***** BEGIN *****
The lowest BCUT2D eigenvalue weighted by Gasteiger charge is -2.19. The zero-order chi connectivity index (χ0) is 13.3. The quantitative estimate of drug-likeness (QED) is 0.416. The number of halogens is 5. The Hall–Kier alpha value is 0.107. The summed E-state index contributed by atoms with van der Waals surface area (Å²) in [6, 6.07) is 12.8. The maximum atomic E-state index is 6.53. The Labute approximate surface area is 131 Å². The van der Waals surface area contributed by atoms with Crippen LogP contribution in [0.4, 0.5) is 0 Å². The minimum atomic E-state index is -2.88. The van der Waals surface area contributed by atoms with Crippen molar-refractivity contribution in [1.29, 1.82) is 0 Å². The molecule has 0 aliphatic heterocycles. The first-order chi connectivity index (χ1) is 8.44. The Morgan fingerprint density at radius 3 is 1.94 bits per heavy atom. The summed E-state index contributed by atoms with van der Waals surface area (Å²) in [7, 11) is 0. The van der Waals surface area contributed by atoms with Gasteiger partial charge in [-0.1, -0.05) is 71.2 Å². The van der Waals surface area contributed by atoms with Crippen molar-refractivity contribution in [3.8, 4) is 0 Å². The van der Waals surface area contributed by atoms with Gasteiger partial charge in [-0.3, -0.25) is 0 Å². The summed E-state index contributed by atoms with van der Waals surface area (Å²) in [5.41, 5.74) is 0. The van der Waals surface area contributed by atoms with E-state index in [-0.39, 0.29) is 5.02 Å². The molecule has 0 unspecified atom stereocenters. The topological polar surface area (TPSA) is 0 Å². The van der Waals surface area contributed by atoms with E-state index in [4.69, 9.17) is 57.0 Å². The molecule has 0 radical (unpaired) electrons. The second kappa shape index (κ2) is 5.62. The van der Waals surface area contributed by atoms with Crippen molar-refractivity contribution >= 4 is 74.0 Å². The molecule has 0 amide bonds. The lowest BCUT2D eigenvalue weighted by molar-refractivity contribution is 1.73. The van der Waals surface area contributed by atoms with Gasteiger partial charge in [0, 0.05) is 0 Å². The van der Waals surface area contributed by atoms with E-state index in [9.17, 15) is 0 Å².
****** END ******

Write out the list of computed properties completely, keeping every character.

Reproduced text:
The lowest BCUT2D eigenvalue weighted by Gasteiger charge is -2.19. The zero-order chi connectivity index (χ0) is 13.3. The quantitative estimate of drug-likeness (QED) is 0.416. The number of halogens is 5. The Hall–Kier alpha value is 0.107. The summed E-state index contributed by atoms with van der Waals surface area (Å²) in [6, 6.07) is 12.8. The maximum atomic E-state index is 6.53. The Labute approximate surface area is 131 Å². The van der Waals surface area contributed by atoms with Crippen LogP contribution in [0.4, 0.5) is 0 Å². The minimum atomic E-state index is -2.88. The van der Waals surface area contributed by atoms with Crippen molar-refractivity contribution in [1.29, 1.82) is 0 Å². The molecule has 0 aliphatic heterocycles. The first-order chi connectivity index (χ1) is 8.44. The Morgan fingerprint density at radius 3 is 1.94 bits per heavy atom. The summed E-state index contributed by atoms with van der Waals surface area (Å²) in [7, 11) is 0. The van der Waals surface area contributed by atoms with Gasteiger partial charge in [-0.1, -0.05) is 71.2 Å². The van der Waals surface area contributed by atoms with Crippen molar-refractivity contribution in [3.8, 4) is 0 Å². The van der Waals surface area contributed by atoms with Gasteiger partial charge in [-0.3, -0.25) is 0 Å². The summed E-state index contributed by atoms with van der Waals surface area (Å²) in [5.41, 5.74) is 0. The van der Waals surface area contributed by atoms with E-state index in [-0.39, 0.29) is 5.02 Å². The molecule has 0 unspecified atom stereocenters. The topological polar surface area (TPSA) is 0 Å². The van der Waals surface area contributed by atoms with E-state index in [4.69, 9.17) is 57.0 Å². The molecule has 0 radical (unpaired) electrons. The second kappa shape index (κ2) is 5.62. The van der Waals surface area contributed by atoms with Crippen molar-refractivity contribution >= 4 is 74.0 Å². The molecule has 0 amide bonds. The lowest BCUT2D eigenvalue weighted by molar-refractivity contribution is 1.73. The van der Waals surface area contributed by atoms with Gasteiger partial charge in [0, 0.05) is 0 Å². The van der Waals surface area contributed by atoms with E-state index in [9.17, 15) is 0 Å².